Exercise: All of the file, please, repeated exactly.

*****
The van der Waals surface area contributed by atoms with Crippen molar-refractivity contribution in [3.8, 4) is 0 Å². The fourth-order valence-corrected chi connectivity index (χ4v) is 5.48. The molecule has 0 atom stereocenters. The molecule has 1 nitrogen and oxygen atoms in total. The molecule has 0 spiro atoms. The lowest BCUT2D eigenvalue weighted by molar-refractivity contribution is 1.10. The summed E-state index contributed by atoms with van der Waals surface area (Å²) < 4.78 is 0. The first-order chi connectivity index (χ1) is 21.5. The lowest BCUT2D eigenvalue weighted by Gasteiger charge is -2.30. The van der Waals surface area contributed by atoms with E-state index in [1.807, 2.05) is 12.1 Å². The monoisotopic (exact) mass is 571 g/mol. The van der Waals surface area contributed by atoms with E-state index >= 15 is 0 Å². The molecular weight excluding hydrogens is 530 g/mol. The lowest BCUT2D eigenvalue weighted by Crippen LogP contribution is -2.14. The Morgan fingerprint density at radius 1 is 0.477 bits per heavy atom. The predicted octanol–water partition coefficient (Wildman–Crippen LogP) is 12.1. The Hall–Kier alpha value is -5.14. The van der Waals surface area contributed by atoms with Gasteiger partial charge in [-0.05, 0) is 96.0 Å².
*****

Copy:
The van der Waals surface area contributed by atoms with Crippen molar-refractivity contribution in [3.8, 4) is 0 Å². The fourth-order valence-corrected chi connectivity index (χ4v) is 5.48. The molecule has 0 atom stereocenters. The molecule has 1 nitrogen and oxygen atoms in total. The molecule has 0 spiro atoms. The lowest BCUT2D eigenvalue weighted by molar-refractivity contribution is 1.10. The summed E-state index contributed by atoms with van der Waals surface area (Å²) < 4.78 is 0. The first-order chi connectivity index (χ1) is 21.5. The lowest BCUT2D eigenvalue weighted by Gasteiger charge is -2.30. The van der Waals surface area contributed by atoms with E-state index in [1.807, 2.05) is 12.1 Å². The monoisotopic (exact) mass is 571 g/mol. The van der Waals surface area contributed by atoms with E-state index >= 15 is 0 Å². The molecular weight excluding hydrogens is 530 g/mol. The lowest BCUT2D eigenvalue weighted by Crippen LogP contribution is -2.14. The Morgan fingerprint density at radius 1 is 0.477 bits per heavy atom. The predicted octanol–water partition coefficient (Wildman–Crippen LogP) is 12.1. The Hall–Kier alpha value is -5.14. The van der Waals surface area contributed by atoms with Gasteiger partial charge in [-0.05, 0) is 96.0 Å².